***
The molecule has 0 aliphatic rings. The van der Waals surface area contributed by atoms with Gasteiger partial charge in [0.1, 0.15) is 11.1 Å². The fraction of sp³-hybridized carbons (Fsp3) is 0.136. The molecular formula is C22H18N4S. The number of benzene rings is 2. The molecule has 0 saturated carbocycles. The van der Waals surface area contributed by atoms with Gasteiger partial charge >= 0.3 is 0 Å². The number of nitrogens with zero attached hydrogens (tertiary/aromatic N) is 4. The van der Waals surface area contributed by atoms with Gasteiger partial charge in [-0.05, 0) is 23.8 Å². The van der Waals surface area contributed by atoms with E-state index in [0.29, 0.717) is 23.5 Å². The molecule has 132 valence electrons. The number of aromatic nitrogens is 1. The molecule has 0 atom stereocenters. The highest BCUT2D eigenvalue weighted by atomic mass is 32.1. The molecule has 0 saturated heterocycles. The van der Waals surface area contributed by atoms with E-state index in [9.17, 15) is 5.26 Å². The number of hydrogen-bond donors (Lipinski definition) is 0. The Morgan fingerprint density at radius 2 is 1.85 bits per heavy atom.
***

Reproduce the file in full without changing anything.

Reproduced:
The molecule has 0 aliphatic rings. The van der Waals surface area contributed by atoms with Gasteiger partial charge in [0.1, 0.15) is 11.1 Å². The fraction of sp³-hybridized carbons (Fsp3) is 0.136. The molecular formula is C22H18N4S. The number of benzene rings is 2. The molecule has 0 saturated carbocycles. The van der Waals surface area contributed by atoms with Gasteiger partial charge >= 0.3 is 0 Å². The number of nitrogens with zero attached hydrogens (tertiary/aromatic N) is 4. The van der Waals surface area contributed by atoms with Gasteiger partial charge in [-0.05, 0) is 23.8 Å². The van der Waals surface area contributed by atoms with E-state index in [0.29, 0.717) is 23.5 Å². The molecule has 132 valence electrons. The number of aromatic nitrogens is 1. The molecule has 0 atom stereocenters. The highest BCUT2D eigenvalue weighted by atomic mass is 32.1. The molecule has 0 saturated heterocycles. The van der Waals surface area contributed by atoms with E-state index in [9.17, 15) is 5.26 Å². The number of hydrogen-bond donors (Lipinski definition) is 0. The Morgan fingerprint density at radius 2 is 1.85 bits per heavy atom.